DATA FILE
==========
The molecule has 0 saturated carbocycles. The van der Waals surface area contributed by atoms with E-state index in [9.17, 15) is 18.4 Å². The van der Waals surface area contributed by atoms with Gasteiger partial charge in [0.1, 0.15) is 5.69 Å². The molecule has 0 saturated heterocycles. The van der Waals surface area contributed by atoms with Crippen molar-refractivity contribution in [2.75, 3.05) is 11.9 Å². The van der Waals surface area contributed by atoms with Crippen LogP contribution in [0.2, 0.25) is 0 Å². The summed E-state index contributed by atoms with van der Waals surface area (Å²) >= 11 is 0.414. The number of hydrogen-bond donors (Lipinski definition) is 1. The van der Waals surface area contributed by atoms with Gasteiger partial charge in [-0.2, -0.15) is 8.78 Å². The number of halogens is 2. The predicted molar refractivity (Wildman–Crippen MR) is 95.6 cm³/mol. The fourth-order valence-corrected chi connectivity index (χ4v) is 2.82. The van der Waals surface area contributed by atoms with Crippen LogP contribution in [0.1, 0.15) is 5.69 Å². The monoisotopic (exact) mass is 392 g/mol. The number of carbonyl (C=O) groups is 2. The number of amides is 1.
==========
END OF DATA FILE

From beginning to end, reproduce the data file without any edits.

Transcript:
The molecule has 0 saturated carbocycles. The van der Waals surface area contributed by atoms with E-state index in [9.17, 15) is 18.4 Å². The van der Waals surface area contributed by atoms with Gasteiger partial charge in [0.1, 0.15) is 5.69 Å². The molecule has 0 saturated heterocycles. The van der Waals surface area contributed by atoms with Crippen molar-refractivity contribution in [2.75, 3.05) is 11.9 Å². The van der Waals surface area contributed by atoms with Crippen LogP contribution in [0.2, 0.25) is 0 Å². The summed E-state index contributed by atoms with van der Waals surface area (Å²) >= 11 is 0.414. The number of hydrogen-bond donors (Lipinski definition) is 1. The van der Waals surface area contributed by atoms with Gasteiger partial charge in [-0.2, -0.15) is 8.78 Å². The number of halogens is 2. The predicted molar refractivity (Wildman–Crippen MR) is 95.6 cm³/mol. The fourth-order valence-corrected chi connectivity index (χ4v) is 2.82. The van der Waals surface area contributed by atoms with Crippen LogP contribution in [0.1, 0.15) is 5.69 Å². The monoisotopic (exact) mass is 392 g/mol. The number of carbonyl (C=O) groups is 2. The number of amides is 1.